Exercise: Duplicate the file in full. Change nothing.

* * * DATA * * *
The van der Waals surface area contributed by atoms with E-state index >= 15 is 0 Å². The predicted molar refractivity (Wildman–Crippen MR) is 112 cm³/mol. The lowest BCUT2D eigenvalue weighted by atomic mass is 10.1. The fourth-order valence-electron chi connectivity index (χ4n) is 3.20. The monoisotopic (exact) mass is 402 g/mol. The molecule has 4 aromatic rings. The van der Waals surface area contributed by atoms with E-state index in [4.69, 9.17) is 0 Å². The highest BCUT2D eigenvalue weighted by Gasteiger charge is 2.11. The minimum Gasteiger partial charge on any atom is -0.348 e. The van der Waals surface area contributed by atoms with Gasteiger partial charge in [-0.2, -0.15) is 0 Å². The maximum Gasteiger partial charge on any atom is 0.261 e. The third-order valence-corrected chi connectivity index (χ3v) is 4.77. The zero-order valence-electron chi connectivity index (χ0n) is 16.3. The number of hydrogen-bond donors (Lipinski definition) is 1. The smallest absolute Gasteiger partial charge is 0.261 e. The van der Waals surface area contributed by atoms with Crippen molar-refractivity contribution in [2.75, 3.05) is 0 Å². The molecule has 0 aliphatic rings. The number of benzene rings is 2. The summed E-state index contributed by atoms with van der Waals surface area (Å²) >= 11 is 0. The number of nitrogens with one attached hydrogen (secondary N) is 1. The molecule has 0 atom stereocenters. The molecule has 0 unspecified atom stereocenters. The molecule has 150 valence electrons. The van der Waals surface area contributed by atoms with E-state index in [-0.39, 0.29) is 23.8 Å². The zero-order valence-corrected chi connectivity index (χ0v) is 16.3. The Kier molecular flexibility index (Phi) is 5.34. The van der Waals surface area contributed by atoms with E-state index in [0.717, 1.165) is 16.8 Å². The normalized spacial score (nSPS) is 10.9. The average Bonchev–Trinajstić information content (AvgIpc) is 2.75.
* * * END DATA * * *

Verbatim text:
The van der Waals surface area contributed by atoms with E-state index >= 15 is 0 Å². The predicted molar refractivity (Wildman–Crippen MR) is 112 cm³/mol. The lowest BCUT2D eigenvalue weighted by atomic mass is 10.1. The fourth-order valence-electron chi connectivity index (χ4n) is 3.20. The monoisotopic (exact) mass is 402 g/mol. The molecule has 4 aromatic rings. The van der Waals surface area contributed by atoms with E-state index in [4.69, 9.17) is 0 Å². The highest BCUT2D eigenvalue weighted by Gasteiger charge is 2.11. The minimum Gasteiger partial charge on any atom is -0.348 e. The van der Waals surface area contributed by atoms with Gasteiger partial charge in [-0.2, -0.15) is 0 Å². The maximum Gasteiger partial charge on any atom is 0.261 e. The third-order valence-corrected chi connectivity index (χ3v) is 4.77. The zero-order valence-electron chi connectivity index (χ0n) is 16.3. The number of hydrogen-bond donors (Lipinski definition) is 1. The smallest absolute Gasteiger partial charge is 0.261 e. The van der Waals surface area contributed by atoms with Crippen molar-refractivity contribution in [2.75, 3.05) is 0 Å². The molecule has 0 aliphatic rings. The number of benzene rings is 2. The summed E-state index contributed by atoms with van der Waals surface area (Å²) >= 11 is 0. The number of nitrogens with one attached hydrogen (secondary N) is 1. The molecule has 0 atom stereocenters. The molecule has 0 unspecified atom stereocenters. The molecule has 150 valence electrons. The van der Waals surface area contributed by atoms with E-state index in [-0.39, 0.29) is 23.8 Å². The zero-order valence-corrected chi connectivity index (χ0v) is 16.3. The Kier molecular flexibility index (Phi) is 5.34. The van der Waals surface area contributed by atoms with E-state index in [0.717, 1.165) is 16.8 Å². The normalized spacial score (nSPS) is 10.9. The average Bonchev–Trinajstić information content (AvgIpc) is 2.75.